As many . . . are aware, I have previously testified, written, and litigated in opposition to the rise of executive power and the countervailing decline in congressional power in our tripartite system. I have also spent years encouraging Congress, under both Democratic and Republican presidents, to more actively defend its authority, including seeking judicial review in separation of powers conflicts. For that reason, it may come as little surprise this morning that I have agreed to represent the United States House of Representatives in its challenge of unilateral, unconstitutional actions taken by the Obama Administration with respect to implementation of the Affordable Care Act (ACA). It is an honor to represent the institution in this historic lawsuit and to work with the talented staff of the House General Counsel’s Office. As in the past, this posting is meant to be transparent about my representation as well as my need to be circumspect about my comments in the future on related stories.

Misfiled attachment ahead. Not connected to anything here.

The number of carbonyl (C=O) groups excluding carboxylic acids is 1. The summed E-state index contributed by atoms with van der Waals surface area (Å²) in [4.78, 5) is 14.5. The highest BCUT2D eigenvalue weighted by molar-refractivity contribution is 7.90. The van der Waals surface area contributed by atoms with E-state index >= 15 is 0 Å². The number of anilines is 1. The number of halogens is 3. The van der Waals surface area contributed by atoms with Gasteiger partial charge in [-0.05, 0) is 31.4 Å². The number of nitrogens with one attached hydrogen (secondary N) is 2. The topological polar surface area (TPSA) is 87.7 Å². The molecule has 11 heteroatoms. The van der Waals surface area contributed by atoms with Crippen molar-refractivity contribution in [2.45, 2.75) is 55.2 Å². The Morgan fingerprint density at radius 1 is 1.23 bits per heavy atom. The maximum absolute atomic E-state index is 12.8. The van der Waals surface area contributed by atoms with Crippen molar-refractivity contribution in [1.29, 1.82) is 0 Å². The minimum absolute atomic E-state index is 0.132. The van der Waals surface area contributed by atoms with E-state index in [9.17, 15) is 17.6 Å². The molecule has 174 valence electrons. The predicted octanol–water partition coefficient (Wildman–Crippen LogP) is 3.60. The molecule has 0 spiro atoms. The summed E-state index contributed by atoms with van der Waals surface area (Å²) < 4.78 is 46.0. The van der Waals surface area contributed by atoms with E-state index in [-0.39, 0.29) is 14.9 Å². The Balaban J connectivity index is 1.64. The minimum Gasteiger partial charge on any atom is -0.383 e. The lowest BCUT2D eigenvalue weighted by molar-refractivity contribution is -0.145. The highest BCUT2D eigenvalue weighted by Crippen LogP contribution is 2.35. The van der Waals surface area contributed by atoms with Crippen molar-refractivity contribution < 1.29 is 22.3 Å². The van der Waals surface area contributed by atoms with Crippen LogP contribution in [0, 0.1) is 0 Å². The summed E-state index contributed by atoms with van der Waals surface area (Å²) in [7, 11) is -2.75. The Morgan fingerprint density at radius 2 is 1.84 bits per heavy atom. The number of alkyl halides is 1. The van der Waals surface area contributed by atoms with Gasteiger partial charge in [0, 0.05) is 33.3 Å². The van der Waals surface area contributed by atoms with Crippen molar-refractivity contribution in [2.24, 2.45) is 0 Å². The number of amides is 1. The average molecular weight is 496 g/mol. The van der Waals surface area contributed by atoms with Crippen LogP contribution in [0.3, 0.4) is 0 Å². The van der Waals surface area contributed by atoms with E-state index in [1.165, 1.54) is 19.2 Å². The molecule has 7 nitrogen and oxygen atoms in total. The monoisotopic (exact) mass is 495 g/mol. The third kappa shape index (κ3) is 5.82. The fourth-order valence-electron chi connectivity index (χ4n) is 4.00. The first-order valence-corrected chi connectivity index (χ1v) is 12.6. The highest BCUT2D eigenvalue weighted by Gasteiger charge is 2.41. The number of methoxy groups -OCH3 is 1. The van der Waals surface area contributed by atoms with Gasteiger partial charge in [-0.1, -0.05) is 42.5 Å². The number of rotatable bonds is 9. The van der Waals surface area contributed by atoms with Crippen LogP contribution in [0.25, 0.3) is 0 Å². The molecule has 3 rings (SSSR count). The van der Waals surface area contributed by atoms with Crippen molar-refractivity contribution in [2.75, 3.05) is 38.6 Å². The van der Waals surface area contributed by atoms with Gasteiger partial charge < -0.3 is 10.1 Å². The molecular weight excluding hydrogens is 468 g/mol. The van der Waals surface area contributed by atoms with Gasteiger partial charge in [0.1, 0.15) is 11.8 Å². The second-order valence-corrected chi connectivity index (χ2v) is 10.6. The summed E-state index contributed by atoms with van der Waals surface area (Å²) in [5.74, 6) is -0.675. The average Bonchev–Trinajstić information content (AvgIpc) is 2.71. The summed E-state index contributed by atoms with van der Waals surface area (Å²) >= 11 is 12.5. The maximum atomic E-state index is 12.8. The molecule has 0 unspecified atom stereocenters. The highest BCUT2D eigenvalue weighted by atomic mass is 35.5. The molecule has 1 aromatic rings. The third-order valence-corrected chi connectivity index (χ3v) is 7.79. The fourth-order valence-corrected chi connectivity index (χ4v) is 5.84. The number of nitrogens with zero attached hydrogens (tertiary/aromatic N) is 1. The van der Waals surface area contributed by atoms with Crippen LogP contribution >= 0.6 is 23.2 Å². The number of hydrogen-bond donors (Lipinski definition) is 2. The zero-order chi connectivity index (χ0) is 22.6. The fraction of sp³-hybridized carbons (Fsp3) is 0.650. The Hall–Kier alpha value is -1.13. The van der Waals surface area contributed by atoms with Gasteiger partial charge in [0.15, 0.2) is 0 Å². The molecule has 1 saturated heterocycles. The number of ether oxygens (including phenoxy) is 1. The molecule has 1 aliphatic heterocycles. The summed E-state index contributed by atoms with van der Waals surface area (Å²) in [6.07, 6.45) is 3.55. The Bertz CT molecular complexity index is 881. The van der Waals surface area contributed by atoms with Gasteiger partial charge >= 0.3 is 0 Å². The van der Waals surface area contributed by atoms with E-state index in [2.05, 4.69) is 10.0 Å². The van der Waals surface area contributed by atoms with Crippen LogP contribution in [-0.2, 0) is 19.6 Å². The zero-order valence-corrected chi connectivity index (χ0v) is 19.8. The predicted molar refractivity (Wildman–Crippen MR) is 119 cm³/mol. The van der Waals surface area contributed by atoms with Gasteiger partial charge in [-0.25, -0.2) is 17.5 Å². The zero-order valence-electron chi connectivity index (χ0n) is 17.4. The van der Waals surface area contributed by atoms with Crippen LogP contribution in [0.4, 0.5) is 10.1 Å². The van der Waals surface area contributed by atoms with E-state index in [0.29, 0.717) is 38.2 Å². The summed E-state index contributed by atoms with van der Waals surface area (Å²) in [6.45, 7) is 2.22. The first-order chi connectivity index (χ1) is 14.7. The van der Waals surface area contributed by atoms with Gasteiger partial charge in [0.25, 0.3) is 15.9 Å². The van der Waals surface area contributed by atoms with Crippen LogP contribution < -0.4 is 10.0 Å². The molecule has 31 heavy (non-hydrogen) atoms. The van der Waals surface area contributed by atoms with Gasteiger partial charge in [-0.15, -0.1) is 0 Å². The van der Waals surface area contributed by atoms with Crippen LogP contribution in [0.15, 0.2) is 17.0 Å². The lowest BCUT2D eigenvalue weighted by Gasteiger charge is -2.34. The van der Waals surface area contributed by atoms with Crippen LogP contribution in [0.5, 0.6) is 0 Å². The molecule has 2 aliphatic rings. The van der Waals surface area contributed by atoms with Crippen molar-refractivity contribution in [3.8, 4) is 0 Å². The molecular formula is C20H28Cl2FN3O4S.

On July 30, 2014, the House of Representatives adopted, by a vote of 225-201, H. Res. 676, which provided that
the Speaker is authorized to initiate or intervene in one or more civil actions on behalf of the House of Representatives in a Federal court of competent jurisdiction to seek any appropriate relief regarding the failure of the President, the head of any department or agency, or any other officer or employee of the executive branch, to act in a manner consistent with that official’s duties under the Constitution and laws of the United States with respect to implementation of any provision of the Patient Protection and Affordable Care Act, title I or subtitle B of title II of the Health Care and Education Reconciliation Act of 2010, including any amendment made by such provision, or any other related provision of law, including a failure to implement any such provision.